Books > Old Books > Creatures Of Circumstance (1947)


Page 30

FLOTSAM AND JETSAM

you that this was a jolly sort of fellow with whom you could quickly make friends.
After a while the house-boy came in with a parcel of books. There were half a dozen novels by authors he had never heard of, and a glance told him they were slop; these must be Mrs. Grange's; and then there was a Boswell's Johnson, Borrow's Lavengro and Lamb's Essays. It was an odd choice. They were not the books you would have expected to find in a planter's house. In most planter's houses there is not more than a shelf or two of books and for the most part they're detective stories. Skelton had a disinterested curiosity in human creatures, and he amused himself now by trying to make out from the books Norman 'Grange had sent, from the look of him and from the few words they had exchanged, what sort of a man he could be. Skelton was a little surprised that his host did not come to see him again that day; it looked as though he were going to content himself with giving his uninvited guest board and lodging, but were not sufficiently interested in him to seek his company. Next morning he felt well enough to get up, and with Kong's help settled himself in a long chair on the veranda. It badly needed a coat of paint. The bungalow stood on the brow of a hill, about fifty yards from the river; and on the opposite bank, looking very small across that great stretch of water, you could see native houses on piles nestling among the greenery. Skelton had not yet the activity of mind to read steadily, and after a page or two, his thoughts wandering, he found himself content to watch idly the sluggish flow of the turbid stream. Suddenly he heard a step. He saw a little elderly woman come towards him, and knowing that this must be Mrs. Grange tried to get up.
" Don't move," she said. "I only came to see if you had everything you wanted."
She wore a blue cotton dress, simple enough, but more suited to a young girl than to a woman of her age; her short hair was tousled, as though on getting out of bed she had scarcely troubled to pass a comb through it, and dyed a vivid yellow, but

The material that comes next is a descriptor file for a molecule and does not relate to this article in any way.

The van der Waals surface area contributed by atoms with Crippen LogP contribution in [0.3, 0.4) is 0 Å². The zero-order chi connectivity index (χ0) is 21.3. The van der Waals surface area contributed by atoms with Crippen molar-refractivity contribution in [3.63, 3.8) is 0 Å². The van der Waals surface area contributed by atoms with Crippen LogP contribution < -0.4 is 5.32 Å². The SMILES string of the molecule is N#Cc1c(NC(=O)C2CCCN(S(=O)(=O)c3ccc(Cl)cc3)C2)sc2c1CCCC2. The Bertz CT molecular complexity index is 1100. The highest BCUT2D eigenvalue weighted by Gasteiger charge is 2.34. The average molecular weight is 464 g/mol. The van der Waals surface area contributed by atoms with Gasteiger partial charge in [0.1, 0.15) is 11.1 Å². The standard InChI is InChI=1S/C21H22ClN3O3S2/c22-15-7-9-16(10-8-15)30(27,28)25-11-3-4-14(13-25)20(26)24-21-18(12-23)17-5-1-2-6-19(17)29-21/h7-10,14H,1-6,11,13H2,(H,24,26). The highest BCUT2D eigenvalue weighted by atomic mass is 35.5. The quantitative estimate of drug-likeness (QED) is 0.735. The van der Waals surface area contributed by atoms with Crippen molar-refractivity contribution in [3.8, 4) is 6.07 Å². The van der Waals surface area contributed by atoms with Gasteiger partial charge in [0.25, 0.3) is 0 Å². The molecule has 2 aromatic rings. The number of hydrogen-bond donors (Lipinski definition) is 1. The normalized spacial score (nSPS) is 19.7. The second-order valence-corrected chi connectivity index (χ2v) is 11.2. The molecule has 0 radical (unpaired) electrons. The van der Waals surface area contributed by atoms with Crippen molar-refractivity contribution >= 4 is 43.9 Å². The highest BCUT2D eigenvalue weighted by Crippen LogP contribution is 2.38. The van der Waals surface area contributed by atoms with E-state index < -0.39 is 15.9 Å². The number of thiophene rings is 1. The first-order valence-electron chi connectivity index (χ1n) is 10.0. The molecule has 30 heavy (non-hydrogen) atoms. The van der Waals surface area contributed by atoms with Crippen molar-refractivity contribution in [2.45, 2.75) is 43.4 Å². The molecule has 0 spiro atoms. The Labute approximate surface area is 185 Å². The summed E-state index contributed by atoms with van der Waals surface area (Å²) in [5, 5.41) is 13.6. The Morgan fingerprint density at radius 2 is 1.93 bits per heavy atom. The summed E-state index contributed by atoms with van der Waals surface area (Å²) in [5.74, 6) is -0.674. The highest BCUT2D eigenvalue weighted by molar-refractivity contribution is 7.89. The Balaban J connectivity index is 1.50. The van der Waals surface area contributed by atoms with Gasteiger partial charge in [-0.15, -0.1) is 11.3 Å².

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where is HTML where is HEAD where is TITLE you that this was a jolly sort of fellow with whom you could quickly make friends. After a while what is house-boy came in with a parcel of books. There were half a dozen novels by authors he had never heard of, and a glance told him they were slop; these must be Mrs. Grange's; and then there was a Boswell's Johnson, Borrow's Lavengro and Lamb's Essays. It was an odd choice. They were not what is books you would have expected to find in a planter's house. In most planter's houses there is not more than a shelf or two of books and for what is most part they're detective stories. Skelton had a disinterested curiosity in human creatures, and he amused himself now by trying to make out from what is books Norman 'Grange had sent, from what is look of him and from what is few words they had exchanged, what sort of a man he could be. Skelton was a little surprised that his host did not come to see him again that day; it looked as though he were going to content himself with giving his uninvited guest board and lodging, but were not sufficiently interested in him to seek his company. Next morning he felt well enough to get up, and with Kong's help settled himself in a long chair on what is veranda. It badly needed a coat of paint. what is bungalow stood on what is brow of a hill, about fifty yards from what is river; and on what is opposite bank, looking very small across that great stretch of water, you could see native houses on piles nestling among what is greenery. Skelton had not yet what is activity of mind to read steadily, and after a page or two, his thoughts wandering, he found himself content to watch idly what is sluggish flow of what is turbid stream. Suddenly he heard a step. He saw a little elderly woman come towards him, and knowing that this must be Mrs. Grange tried to get up. "Don't move," she said. "I only came to see if you had everything you wanted." She wore a blue cotton dress, simple enough, but more suited to a young girl than to a woman of her age; her short hair was tousled, as though on getting out of bed she had scarcely troubled to pass a comb through it, and dyed a vivid yellow, but where is meta name="keywords" content="old books, Free book , free book offer , free audio books , free coloring book pages , free book reports , free audio book , audio books free download , book free , free guest book , books free , free book summaries , download free audio books , free childrens books." where is where are they now rel="stylesheet" type="text/css" href="../../style.css" where is meta http-equiv="Content-Type" content="text/html; charset=iso-8859-1" where is BODY bgColor=#ffffff text="#000000" where are they now ="#000000" v where are they now ="#FF0000" where is div align="center" where is strong where is strong where is a href="http://www.aaoldbooks.com" Books > where is a href="../default.asp" title="Book" Old Books > where is strong where is a href="default.asp" Creatures Of Circumstance (1947) where is a href="default.asp" where is table width="700" border="1" align="center" cellpadding="15" cellspacing="0" where is center where is tr where is td width="160" align="center" valign="top" where is div align="center" where is td align="center" valign="top" where is div align="left" where is div align="center" where is p align="left" Page 30 where is p align="center" where is strong FLOTSAM AND JETSAM where is p align="justify" you that this was a jolly sort of fellow with whom you could quickly make friends. After a while what is house-boy came in with a parcel of books. There were half a dozen novels by authors he had never heard of, and a glance told him they were slop; these must be Mrs. Grange's; and then there was a Boswell's Johnson, Borrow's Lavengro and Lamb's Essays. It was an odd choice. They were not what is books you would have expected to find in a planter's house. In most planter's houses there is not more than a shelf or two of books and for what is most part they're detective stories. Skelton had a disinterested curiosity in human creatures, and he amused himself now by trying to make out from what is books Norman 'Grange had sent, from what is look of him and from what is few words they had exchanged, what sort of a man he could be. Skelton was a little surprised that his host did not come to see him again that day; it looked as though he were going to content himself with giving his uninvited guest board and lodging, but were not sufficiently interested in him to seek his company. Next morning he felt well enough to get up, and with Kong's help settled himself in a long chair on what is veranda. It badly needed a coat of paint. what is bungalow stood on what is brow of a hill, about fifty yards from what is river; and on what is opposite bank, looking very small across that great stretch of water, you could see native houses on piles nestling among what is greenery. Skelton had not yet what is activity of mind to read steadily, and after a page or two, his thoughts wandering, he found himself content to watch idly what is sluggish flow of what is turbid stream. Suddenly he heard a step. He saw a little elderly woman come towards him, and knowing that this must be Mrs. Grange tried to get up. " Don't move," she said. "I only came to see if you had everything you wanted." She wore a blue cotton dress, simple enough, but more suited to a young girl than to a woman of her age; her short hair was tousled, as though on getting out of bed she had scarcely troubled to pass a comb through it, and dyed a vivid yellow, but where is Server.Execute("_SiteMap.asp") % travel books: Creatures Of Circumstance (1947) books